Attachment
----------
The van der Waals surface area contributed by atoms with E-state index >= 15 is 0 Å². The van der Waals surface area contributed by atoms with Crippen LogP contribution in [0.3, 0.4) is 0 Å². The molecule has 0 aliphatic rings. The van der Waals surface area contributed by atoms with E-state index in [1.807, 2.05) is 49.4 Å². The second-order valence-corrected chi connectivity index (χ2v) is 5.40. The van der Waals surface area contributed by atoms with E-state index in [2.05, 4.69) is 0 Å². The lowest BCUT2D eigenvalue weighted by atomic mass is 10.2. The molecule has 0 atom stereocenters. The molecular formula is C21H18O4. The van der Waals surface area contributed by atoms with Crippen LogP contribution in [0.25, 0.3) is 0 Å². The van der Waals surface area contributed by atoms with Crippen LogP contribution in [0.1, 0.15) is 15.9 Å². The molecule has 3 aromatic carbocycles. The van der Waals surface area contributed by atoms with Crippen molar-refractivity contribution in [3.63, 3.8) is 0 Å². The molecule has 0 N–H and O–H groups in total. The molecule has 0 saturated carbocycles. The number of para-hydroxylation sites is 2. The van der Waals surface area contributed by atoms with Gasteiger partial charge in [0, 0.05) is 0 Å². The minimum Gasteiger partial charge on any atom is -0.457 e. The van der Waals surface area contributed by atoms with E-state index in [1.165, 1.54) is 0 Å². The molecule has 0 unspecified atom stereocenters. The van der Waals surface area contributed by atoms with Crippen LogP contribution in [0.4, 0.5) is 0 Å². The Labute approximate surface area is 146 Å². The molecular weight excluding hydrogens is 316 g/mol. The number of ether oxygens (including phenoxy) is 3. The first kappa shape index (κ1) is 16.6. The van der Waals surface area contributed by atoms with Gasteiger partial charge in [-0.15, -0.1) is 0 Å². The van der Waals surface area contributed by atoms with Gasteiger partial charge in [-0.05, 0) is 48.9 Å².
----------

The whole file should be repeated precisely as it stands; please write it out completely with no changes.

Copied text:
The van der Waals surface area contributed by atoms with E-state index >= 15 is 0 Å². The van der Waals surface area contributed by atoms with Crippen LogP contribution in [0.3, 0.4) is 0 Å². The molecule has 0 aliphatic rings. The van der Waals surface area contributed by atoms with E-state index in [1.807, 2.05) is 49.4 Å². The second-order valence-corrected chi connectivity index (χ2v) is 5.40. The van der Waals surface area contributed by atoms with E-state index in [2.05, 4.69) is 0 Å². The lowest BCUT2D eigenvalue weighted by atomic mass is 10.2. The molecule has 0 atom stereocenters. The molecular formula is C21H18O4. The van der Waals surface area contributed by atoms with Crippen LogP contribution in [0.25, 0.3) is 0 Å². The van der Waals surface area contributed by atoms with Crippen LogP contribution in [0.1, 0.15) is 15.9 Å². The molecule has 3 aromatic carbocycles. The van der Waals surface area contributed by atoms with Crippen molar-refractivity contribution in [3.63, 3.8) is 0 Å². The molecule has 0 N–H and O–H groups in total. The molecule has 0 saturated carbocycles. The number of para-hydroxylation sites is 2. The van der Waals surface area contributed by atoms with Gasteiger partial charge in [0, 0.05) is 0 Å². The minimum Gasteiger partial charge on any atom is -0.457 e. The van der Waals surface area contributed by atoms with E-state index in [1.165, 1.54) is 0 Å². The molecule has 0 unspecified atom stereocenters. The van der Waals surface area contributed by atoms with Crippen LogP contribution in [0.4, 0.5) is 0 Å². The Labute approximate surface area is 146 Å². The molecular weight excluding hydrogens is 316 g/mol. The number of ether oxygens (including phenoxy) is 3. The first kappa shape index (κ1) is 16.6. The van der Waals surface area contributed by atoms with Gasteiger partial charge in [-0.15, -0.1) is 0 Å². The van der Waals surface area contributed by atoms with Gasteiger partial charge in [-0.05, 0) is 48.9 Å².